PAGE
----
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From the Rev. Thomas Warton's Address to the
present Queen on her Marriage. LO! this the land, whence Milton's Muse of fire High soar'd to steal from Heaven a Seraph's lyre ; . And told the golden ties of wedded love In facred Eden's amarantine grove.
From the description of night in the same Author's
Pleasures of Melancholy.
NOR then let dreams, of wanton folly born,
My senses lead through flowery paths of joy;
But let the facred Genius of the night .
Such mystick visions fend, as Spenser saw,
When through bewildering Fancy's magick maze,
To the fell house of Bufyrane, he led
The unshaken Britomart; or Miltox knew,
When in abftracted thought he first conceiv'd
All Heaven in tumult, and the Seraphim
Came towering, arm'd in adamant and gold.
APART, and on a facred hill retir’d,
Beyond all mortal inspiration fir’d,
The mighty Milton fits :—An hoft around
Of listening Angels guard the holy ground;
Amaz’d they fee a human form aspire
To grasp with daring hand a Seraph's lyre,
Inly irradiate with celestial beams,
Attempt those high, thofe foul-lubduing themes,
(Which humbler denizens of Heaven decline,)
And celebrate, with fanctity divine,
The starry field from warring Angels won,
And God triumphant in his Victor Son.
Nor less the wonder, and the sweet delight,
His milder scenes and softer notes excite,
When, at his bidding, Eden's blooming grove
Breathes the rich sweets of Innocence and Love.
With such pure joy as our Forefather knew
When Raphael, heavenly guest, first met his view,
And our glad Sire, within his blissful bower,
Drank the pure converse of the ætherial Power,
Round the blest Bard his raptur'd audience throng,
And feel their souls imparadis'd in fong.
llayley's Effay on Epick Poetry, Epift. iii.
AGES elaps d ere Homer's lamp appear’d,
And ages ere the Mantuan swan was heard :
To carry Nature lengths unknown before,
To give a Milton birth, ask'd ages more.
Thus Genius rose and set at order'd tiines,
And thot a day-spring into diftant climes,
Ennobling every region that he chose;
He funk in Greece, in Italy he rose;
And, tedious years of Gothick darkness país'd,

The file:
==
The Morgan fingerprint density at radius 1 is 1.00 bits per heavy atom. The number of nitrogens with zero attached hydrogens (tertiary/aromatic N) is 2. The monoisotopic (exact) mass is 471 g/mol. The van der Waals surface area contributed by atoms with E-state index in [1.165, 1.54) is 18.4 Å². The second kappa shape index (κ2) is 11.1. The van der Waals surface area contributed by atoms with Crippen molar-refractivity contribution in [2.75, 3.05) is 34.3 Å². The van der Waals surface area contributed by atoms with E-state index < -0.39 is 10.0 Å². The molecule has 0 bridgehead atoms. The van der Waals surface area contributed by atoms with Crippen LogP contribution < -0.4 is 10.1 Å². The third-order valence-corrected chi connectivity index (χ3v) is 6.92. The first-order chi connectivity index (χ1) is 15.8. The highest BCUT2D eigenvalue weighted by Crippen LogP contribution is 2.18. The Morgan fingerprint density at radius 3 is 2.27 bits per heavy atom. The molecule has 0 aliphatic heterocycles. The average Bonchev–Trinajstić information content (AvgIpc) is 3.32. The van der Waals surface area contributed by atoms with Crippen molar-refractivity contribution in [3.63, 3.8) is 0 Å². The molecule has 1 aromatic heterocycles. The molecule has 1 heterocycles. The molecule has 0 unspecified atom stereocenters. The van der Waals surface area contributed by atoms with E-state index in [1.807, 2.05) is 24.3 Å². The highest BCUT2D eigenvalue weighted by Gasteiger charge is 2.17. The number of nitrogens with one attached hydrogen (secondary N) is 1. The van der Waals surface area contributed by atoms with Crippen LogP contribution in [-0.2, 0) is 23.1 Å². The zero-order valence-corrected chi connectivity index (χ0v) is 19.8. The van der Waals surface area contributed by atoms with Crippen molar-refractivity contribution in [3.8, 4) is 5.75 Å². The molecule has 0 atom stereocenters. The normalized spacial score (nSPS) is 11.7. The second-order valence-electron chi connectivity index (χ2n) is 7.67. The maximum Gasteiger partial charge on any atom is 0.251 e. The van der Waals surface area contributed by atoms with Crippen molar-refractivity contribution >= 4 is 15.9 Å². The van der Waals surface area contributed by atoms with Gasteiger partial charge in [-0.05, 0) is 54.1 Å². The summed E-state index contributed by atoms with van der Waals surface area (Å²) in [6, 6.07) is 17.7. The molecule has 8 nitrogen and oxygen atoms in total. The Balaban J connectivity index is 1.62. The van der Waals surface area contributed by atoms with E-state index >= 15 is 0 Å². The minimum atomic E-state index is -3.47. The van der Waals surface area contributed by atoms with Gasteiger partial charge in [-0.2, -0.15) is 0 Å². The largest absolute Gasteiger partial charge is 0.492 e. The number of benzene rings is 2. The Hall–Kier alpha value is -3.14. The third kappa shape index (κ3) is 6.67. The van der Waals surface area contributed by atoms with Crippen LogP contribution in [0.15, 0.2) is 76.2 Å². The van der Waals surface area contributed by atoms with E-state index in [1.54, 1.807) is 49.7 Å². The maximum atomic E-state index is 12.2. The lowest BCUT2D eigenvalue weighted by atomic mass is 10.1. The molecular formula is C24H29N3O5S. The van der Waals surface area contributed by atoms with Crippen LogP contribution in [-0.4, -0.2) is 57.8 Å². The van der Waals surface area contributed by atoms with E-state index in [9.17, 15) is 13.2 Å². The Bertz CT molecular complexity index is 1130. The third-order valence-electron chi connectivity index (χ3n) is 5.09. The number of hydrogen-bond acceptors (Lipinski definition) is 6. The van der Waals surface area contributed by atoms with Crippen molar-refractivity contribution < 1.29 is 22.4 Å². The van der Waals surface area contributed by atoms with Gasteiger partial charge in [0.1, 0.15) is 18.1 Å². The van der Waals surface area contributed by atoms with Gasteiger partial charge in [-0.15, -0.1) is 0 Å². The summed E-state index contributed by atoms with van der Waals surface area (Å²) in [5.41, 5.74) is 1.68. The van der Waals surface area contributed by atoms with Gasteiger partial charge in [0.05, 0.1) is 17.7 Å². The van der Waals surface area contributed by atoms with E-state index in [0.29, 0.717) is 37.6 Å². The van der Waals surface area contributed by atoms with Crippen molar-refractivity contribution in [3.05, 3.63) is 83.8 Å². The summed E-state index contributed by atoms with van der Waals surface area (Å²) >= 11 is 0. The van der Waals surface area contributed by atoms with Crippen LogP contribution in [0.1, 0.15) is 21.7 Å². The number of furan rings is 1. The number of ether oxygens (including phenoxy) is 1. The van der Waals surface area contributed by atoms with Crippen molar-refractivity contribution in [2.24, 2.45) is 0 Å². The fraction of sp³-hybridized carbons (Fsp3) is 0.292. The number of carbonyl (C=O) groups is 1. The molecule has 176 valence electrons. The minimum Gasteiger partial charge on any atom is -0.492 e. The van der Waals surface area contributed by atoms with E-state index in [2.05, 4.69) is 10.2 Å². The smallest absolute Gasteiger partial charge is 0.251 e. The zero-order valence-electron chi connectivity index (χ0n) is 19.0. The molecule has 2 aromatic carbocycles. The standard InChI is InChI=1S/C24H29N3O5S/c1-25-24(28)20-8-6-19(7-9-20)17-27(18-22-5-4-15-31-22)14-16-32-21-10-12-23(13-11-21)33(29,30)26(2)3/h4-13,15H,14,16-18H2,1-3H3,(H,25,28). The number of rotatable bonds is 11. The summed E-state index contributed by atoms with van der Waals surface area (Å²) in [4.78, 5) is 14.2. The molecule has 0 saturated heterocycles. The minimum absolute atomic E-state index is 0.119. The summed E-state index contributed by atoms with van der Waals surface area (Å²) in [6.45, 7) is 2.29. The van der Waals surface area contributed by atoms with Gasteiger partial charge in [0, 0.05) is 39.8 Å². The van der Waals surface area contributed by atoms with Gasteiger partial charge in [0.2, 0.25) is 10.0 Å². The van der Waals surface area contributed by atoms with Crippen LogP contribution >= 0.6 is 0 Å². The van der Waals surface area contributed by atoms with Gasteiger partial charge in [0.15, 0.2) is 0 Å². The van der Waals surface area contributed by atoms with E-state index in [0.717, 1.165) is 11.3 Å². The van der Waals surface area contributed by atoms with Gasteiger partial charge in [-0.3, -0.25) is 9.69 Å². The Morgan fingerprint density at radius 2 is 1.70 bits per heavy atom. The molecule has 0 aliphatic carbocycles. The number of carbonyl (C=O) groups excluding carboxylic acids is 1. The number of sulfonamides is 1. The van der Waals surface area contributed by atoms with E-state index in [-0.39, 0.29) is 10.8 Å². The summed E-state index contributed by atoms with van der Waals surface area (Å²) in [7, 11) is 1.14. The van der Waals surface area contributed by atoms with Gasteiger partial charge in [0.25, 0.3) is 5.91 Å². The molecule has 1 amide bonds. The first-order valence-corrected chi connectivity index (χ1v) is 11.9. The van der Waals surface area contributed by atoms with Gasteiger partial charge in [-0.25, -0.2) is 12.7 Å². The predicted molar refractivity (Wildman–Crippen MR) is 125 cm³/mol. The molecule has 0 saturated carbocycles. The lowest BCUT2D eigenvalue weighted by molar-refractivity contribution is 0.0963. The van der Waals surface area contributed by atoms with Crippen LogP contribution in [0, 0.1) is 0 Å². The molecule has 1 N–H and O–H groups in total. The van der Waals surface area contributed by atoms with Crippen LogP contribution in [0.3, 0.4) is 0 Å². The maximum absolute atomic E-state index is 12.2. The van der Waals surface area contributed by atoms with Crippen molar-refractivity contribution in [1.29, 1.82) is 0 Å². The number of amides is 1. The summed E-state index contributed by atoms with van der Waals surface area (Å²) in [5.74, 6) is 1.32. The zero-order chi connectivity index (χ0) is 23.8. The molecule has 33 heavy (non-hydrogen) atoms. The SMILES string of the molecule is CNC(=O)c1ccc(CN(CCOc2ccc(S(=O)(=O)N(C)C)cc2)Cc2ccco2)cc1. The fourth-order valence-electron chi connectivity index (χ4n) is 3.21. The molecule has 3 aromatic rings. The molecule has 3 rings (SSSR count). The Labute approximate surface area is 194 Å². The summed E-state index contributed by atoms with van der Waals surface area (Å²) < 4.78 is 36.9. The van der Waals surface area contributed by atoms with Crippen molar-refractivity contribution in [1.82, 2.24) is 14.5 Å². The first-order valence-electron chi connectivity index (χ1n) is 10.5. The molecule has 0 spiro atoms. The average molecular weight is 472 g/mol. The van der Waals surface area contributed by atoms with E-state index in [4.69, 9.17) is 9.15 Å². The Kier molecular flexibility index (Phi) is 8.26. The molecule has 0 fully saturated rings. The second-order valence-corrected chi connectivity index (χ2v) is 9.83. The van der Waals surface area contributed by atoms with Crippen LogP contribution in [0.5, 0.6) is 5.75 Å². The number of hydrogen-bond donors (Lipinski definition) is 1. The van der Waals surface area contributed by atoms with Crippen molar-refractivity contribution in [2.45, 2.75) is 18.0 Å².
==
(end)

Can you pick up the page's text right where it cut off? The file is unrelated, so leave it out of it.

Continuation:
Emerg'd all splendour in our ille at last.
Thus lovely halcyons dive into the main,
Then tho far off their shining plumes again.
CowPER’s Table Talk."
From the fame Author's Task, B. iii.
- Philosophy, baptiz’d
In the pure fountain of eternal love,
Has eyes indeed; and, viewing all she sees
As meant to indicate a God to man,
Learning has borne such fruit in other days
On all her branches : Piety has found
Friends in the friends of science, and true prayer
Has flow'd from lips wet with Castalian dews.
Such was thy wisdom, Newton, childlike fage!
Sagacious reader of the works of God,
And in his word sagacious. Such too thine,
Milton, whose genius had angelick wings,
And fed on manna. And such thine, in whom
Our British Themis gloried with just cause,
Immortal Hale! for deep discernment prais’d,
For fanctity of manners undefild.
AND Thou, with age oppress’d, beset with wrongs, And “fallen on evil days and evil tongues, 5. In darkness and with dangers compass’d round, What stars of joy thy night of anguish crown’d? What breath of vernal airs, or found of rill, Or haunt by Siloa's brook, or Sion's hill, Or light of Cherubim, the empyreal throne, The effulgent car, and inexpressive One? Alas, not thine the foretaste of thy praise; A dull oblivion wrapt thy mighty lays,
A while thy glory funk, in dread repose;
Then, with fresh vigour, like a giant rose, · And strode sublime, and pass’d, with generous rage, The feeble minions of a puny age.
From the Poetical Works of William
Preston, Esq. Dublin, 1793.
SEE! where the British Homer leads
The Epick choir of modern days;
Blind as the Grecian bard, he speeds
To realms unknown to Pagan lays
He fings no mortal war :-his strains
Describe no hero's amorous pains;
He chaunts the birth-day of the world,
The conflict of Angelick Powers,
The joys of Eden's peaceful bowers,
When fled the Infernal Host, to thundering Chaos hurld.
Yet, as this deathless song he breath’d,
He bath'd it with Affliction's tear; And to Pofterity bequeath'd
The cherishi'd hope to Nature dear. No grateful praise his labours cheer'd, No beam beneficent appear’d
To penetrate the chilling gloom ;Ah! what avails that Britain now With sculptur'd laurel deck his brow, And hangs the votive verse on his unconscious tomb!
From Poems and Plays by Mrs. West, 1799.